Thermal diffusivity of Si is 0.8 cm2/sec and that of SiGe is 0.36 cm2/sec. Electromigration, which is the diffusion of atoms due to electron wind force, is easier with the lower melting temperature of SiGe compared to Si. The SiGe layer below the silicide layer improves eFuse programming in at least three ways: lower thermal conductivity, lower thermal diffusivity, and lower melting temperature. In general, an average temperature at the fuse link region is higher than an average temperature at the second contact region (which does not include SiGe) resulting in an enhanced temperature gradient that further results in improved programming characteristics. The voltage, current and time needed to program the inventive fuse are small, which results in significant savings in area.
For a more complete understanding of the present invention, reference is made to the following detailed description taken in conjunction with the accompanying drawings, which are not necessarily drawn to scale, wherein:
The numerous innovative teachings of the present application will be described with particular reference to the presently preferred exemplary embodiments. However, it should be understood that this class of embodiments provides only a few examples of the many advantageous uses and innovative teachings herein. In general, statements made in the specification of the present application do not necessarily delimit any of the various claimed inventions. Moreover, some statements may apply to some inventive features, but not to others. Throughout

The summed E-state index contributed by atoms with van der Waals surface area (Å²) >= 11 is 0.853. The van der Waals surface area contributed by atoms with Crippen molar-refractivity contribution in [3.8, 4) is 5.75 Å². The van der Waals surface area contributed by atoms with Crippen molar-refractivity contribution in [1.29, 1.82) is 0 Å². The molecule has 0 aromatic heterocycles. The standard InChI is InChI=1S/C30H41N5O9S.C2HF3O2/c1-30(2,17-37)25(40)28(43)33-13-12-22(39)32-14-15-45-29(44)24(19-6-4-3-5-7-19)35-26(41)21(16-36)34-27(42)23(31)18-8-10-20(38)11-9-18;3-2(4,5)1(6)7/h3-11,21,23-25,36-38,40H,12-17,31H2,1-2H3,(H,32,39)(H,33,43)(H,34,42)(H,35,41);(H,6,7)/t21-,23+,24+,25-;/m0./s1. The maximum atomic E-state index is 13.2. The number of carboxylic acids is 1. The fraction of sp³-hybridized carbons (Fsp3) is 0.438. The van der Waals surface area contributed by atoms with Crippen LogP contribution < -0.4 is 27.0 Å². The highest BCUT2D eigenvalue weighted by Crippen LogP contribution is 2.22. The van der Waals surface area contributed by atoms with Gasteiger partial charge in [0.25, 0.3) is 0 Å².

The present invention is directed to an electrically programmable fuse including a silicide layer, a partial SiGe layer, and a silicon layer. The SiGe and silicon layers are either single crystalline or poly crystalline. The silicide is disposed or formed onto the silicon layer partially covered by the SiGe layer. The fuse includes first and second contact regions FR, SR and a link region LR, with only the first region and the link region containing SiGe. The second region at the opposing end of the link region does not contain SiGe. See, for example,
The fuse of the present invention has the advantage that it can be successfully programmed over a wide range of programming voltages and time. The thermal conductivity of Si is 1.3 W/cm K but can be lowered by combining with Germanium to 0.1 W/cm K. as shown in
1-D thermal diffusion equation is as follows: